Rearchitecture and new user interface provide for cleaner and smaller codebase
SAN FRANCISCO, December 14, 2017 – The Xen Project, hosted at The Linux Foundation, today announced the release of Xen Project Hypervisor 4.10. The latest release continues to take a security-first approach with improved architecture and more centralized documentation. The release is equipped with the latest hardware updates from Arm and a more intuitive user interface.
The Xen Project hypervisor is used by more than 10 million users, and powers some of the largest clouds in production today, including Amazon Web Services, Tencent, Alibaba Cloud, Oracle Cloud and IBM SoftLayer. It is the base for commercial virtualization products from Citrix, Huawei, Inspur and Oracle, and security solutions from Qubes OS, Bromium vSentry, A1Logic, Bitdefender, Star Lab’s Crucible Hypervisor, Zentific and Dornerwork’s Virtuosity.
As demand for embedded, automotive and security solutions continues to rise, the revamped Xen Project architecture provides a cleaner and smaller code base for better security and performance.
“This release is a stepping stone for us to solidify a new architecture that uses hardware support for better performance for PV guests, reduces code size and maintenance burden, and provides a smaller TCB for better security,” said Lars Kurth, Chairperson of the Xen Project Advisory Board. “This provides value to traditional markets that the Xen Project is present and popular in, like the server and cloud space, but also continues to open the Xen Project up to new markets like embedded and automotive.”
“The Xen Project Hypervisor already has a number of great security properties; Xen 4.10 builds on these by further reducing the size of the TCB, reducing the complexity of code within the TCB, and limiting additional components’ rights to the bare minimum necessary,” said James Bulpin, Senior Director of Technology, Citrix. “The re-architecting work done in Xen 4.10 will also make it easier to maintain and enhance, while preserving quality and security properties.”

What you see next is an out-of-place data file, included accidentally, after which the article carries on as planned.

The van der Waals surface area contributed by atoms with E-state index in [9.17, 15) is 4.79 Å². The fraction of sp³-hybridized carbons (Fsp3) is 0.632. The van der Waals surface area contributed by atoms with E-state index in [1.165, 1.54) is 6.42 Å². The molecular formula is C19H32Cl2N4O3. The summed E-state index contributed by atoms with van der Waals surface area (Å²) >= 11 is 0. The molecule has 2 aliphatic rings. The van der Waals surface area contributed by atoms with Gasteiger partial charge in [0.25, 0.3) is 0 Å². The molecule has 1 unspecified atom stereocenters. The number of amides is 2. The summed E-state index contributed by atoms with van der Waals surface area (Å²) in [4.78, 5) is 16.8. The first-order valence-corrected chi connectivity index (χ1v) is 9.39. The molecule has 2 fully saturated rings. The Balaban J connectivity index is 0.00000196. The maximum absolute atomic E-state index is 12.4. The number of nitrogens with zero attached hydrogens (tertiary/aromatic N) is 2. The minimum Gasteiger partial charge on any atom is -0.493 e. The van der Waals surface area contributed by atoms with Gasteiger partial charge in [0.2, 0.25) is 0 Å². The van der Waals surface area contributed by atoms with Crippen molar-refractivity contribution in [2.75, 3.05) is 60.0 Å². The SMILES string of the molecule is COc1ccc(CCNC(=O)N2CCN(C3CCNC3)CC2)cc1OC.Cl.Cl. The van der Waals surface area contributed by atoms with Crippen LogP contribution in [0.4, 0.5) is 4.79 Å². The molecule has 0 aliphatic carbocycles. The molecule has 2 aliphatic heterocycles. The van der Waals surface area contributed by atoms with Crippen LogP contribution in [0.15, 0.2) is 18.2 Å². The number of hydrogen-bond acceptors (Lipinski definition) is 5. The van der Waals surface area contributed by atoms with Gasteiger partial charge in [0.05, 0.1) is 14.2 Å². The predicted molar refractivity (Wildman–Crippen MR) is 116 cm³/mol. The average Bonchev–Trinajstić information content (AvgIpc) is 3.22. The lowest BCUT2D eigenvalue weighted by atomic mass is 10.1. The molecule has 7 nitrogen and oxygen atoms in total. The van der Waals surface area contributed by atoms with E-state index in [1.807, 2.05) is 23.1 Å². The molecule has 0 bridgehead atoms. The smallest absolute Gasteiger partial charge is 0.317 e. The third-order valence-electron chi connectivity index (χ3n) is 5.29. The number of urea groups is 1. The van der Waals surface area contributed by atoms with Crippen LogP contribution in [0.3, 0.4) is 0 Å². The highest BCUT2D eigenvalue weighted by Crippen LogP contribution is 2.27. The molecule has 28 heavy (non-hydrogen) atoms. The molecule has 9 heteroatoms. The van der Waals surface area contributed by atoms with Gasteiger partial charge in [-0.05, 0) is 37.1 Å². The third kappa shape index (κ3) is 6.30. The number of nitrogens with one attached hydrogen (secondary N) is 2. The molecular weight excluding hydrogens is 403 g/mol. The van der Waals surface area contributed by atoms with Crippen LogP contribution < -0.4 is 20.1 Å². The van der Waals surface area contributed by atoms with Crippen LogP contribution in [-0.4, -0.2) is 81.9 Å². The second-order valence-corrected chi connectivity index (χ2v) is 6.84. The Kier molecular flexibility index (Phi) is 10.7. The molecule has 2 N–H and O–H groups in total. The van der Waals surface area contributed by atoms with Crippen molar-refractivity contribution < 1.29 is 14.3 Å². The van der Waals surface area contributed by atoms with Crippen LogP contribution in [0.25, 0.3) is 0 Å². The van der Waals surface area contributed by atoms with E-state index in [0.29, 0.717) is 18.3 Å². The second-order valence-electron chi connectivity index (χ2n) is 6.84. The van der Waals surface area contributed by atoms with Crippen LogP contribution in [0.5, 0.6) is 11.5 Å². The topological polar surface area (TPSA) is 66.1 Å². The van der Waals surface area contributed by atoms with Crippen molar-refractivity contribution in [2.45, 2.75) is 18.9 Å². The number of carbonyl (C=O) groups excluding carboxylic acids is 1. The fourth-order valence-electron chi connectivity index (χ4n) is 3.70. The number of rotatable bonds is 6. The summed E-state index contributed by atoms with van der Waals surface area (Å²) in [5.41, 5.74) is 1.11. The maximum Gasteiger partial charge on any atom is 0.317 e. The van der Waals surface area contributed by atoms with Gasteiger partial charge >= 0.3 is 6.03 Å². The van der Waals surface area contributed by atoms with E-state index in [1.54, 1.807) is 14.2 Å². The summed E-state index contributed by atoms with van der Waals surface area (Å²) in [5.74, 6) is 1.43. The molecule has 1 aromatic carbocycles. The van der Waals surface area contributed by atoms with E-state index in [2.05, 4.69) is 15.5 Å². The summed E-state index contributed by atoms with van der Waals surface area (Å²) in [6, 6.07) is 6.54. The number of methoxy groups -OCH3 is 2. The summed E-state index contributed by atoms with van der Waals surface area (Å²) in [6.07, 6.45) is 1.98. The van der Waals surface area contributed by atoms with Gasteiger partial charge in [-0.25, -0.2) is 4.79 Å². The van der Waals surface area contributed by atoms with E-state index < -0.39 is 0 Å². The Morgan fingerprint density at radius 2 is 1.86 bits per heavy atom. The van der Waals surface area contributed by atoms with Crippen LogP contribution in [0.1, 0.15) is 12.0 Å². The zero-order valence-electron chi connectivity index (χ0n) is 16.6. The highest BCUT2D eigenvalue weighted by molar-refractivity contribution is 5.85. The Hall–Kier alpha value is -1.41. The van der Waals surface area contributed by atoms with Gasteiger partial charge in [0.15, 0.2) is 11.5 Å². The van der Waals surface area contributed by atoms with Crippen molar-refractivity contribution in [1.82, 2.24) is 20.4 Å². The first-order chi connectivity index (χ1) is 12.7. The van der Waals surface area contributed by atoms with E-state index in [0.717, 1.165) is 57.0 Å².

Rearchitecture Creates Smaller Attack Surface and Cleaner Code
Since the introduction of Xen Project Hypervisor 4.8, the project has overhauled the x86 core of its technology. The intention is to create a cleaner architecture, less code and a smaller computing base for security and performance. As part of this re-architecture, Xen Project 4.10 supports PVHv2 DomU. PVHv2 guests have a smaller TCB and attack surface compared to PV and HVM guests.
In Xen Project Hypervisor 4.9, the interface between Xen Project software and QEMU was completely reworked and consolidated via DMOP. For the Xen Project Hypervisor 4.10, the Xen Project community built on DMOP and added a Technology Preview for dm_restrict to constrain what device models, such as QEMU, can do after startup. This feature limits the impact of security vulnerabilities in QEMU. Any previous QEMU vulnerabilities that could normally be used for escalation privileges to the host cannot escape the sandbox.
This work significantly reduces potential security vulnerabilities in the Xen Project software stack.
Better User Experience through the Xen Project User Interface
The Xen Project community also made significant changes to the hypervisor’s user interface. It is now possible to modify certain boot parameters without the need to reboot Xen. Guest types are now selected using the type option in the configuration file, where users can select a PV, PVH or HVM guest. The builder option is being depreciated in favor of the type option, the PVH option has been removed and a set of PVH specific options have been added.
These changes allow the Xen Project to retain backward compatibility on new hardware without old PV code, providing the same functionality with a much smaller codebase. Additional user interface improvements are detailed in our blog post.
Improved Support Documentation